Power systems are operated with some margin of security to ensure that the most likely losses of plant will not cause interruptions to supply. However, this security margin has a cost that may not be justified by the benefit in terms of prevention of lost load. The authors argue that the level of security could be set on the basis of a cost/benefit analysis that balances the cost of operating the system against the expected outage cost. The expected outage cost is determined using a Monte Carlo simulation of the system operation in which random outages are simulated. Such a simulation should not be limited to small but relatively frequent outages but should also include major disturbances that affect a large part of the system. In order to achieve a sufficient degree of accuracy, the simulation models the actions taken to save the system during emergencies, the duration of the restoration process, and possible protection malfunctions. It is shown that sympathetic trippings due to protection malfunction can have a very significant impact on the probability of major incidents and hence on the value of security.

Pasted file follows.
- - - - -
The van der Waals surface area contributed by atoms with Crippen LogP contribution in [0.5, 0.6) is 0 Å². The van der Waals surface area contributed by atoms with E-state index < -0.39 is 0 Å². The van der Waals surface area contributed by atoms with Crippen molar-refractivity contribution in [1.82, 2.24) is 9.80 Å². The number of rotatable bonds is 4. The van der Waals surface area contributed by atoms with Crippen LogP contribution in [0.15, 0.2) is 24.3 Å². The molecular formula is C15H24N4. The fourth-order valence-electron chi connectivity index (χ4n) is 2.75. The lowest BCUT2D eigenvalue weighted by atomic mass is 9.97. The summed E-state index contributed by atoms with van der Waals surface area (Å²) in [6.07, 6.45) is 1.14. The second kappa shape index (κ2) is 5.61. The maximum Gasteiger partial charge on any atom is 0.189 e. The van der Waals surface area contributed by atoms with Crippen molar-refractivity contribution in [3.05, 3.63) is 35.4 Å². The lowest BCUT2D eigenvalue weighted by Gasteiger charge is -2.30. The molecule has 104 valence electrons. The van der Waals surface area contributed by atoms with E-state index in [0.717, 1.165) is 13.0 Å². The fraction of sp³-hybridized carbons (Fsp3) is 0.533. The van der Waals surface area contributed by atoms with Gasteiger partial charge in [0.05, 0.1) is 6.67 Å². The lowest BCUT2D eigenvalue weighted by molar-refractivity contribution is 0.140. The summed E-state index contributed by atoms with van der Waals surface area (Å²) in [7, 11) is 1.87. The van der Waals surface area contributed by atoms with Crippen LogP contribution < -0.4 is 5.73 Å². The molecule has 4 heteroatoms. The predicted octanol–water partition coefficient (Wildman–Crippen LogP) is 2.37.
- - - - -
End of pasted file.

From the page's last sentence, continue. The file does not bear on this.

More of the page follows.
|Number of pages||5|
|Journal||IEE Proceedings Generation Transmission and Distribution|
|Publication status||Published - 2003|
- electric power systems